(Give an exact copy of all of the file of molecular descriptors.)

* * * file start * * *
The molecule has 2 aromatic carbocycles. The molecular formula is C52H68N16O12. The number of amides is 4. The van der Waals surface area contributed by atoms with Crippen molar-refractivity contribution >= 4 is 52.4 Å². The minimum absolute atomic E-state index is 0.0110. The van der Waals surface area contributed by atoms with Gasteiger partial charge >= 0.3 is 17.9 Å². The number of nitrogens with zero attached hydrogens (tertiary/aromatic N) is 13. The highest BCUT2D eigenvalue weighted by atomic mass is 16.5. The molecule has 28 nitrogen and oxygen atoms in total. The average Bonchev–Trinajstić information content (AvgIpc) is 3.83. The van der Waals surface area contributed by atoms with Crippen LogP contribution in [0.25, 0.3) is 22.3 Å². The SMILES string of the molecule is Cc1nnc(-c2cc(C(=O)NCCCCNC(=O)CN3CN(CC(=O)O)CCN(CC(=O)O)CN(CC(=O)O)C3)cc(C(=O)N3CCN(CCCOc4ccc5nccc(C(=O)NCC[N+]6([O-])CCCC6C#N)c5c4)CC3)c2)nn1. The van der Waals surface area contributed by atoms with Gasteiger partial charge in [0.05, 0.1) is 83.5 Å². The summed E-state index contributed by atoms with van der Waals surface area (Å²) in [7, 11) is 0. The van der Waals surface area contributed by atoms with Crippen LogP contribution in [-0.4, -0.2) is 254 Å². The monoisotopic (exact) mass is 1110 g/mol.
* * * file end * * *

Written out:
The molecule has 2 aromatic carbocycles. The molecular formula is C52H68N16O12. The number of amides is 4. The van der Waals surface area contributed by atoms with Crippen molar-refractivity contribution >= 4 is 52.4 Å². The minimum absolute atomic E-state index is 0.0110. The van der Waals surface area contributed by atoms with Gasteiger partial charge >= 0.3 is 17.9 Å². The number of nitrogens with zero attached hydrogens (tertiary/aromatic N) is 13. The highest BCUT2D eigenvalue weighted by atomic mass is 16.5. The molecule has 28 nitrogen and oxygen atoms in total. The average Bonchev–Trinajstić information content (AvgIpc) is 3.83. The van der Waals surface area contributed by atoms with Crippen LogP contribution in [0.25, 0.3) is 22.3 Å². The SMILES string of the molecule is Cc1nnc(-c2cc(C(=O)NCCCCNC(=O)CN3CN(CC(=O)O)CCN(CC(=O)O)CN(CC(=O)O)C3)cc(C(=O)N3CCN(CCCOc4ccc5nccc(C(=O)NCC[N+]6([O-])CCCC6C#N)c5c4)CC3)c2)nn1. The van der Waals surface area contributed by atoms with Gasteiger partial charge in [0.05, 0.1) is 83.5 Å². The summed E-state index contributed by atoms with van der Waals surface area (Å²) in [7, 11) is 0. The van der Waals surface area contributed by atoms with Crippen LogP contribution in [-0.4, -0.2) is 254 Å². The monoisotopic (exact) mass is 1110 g/mol.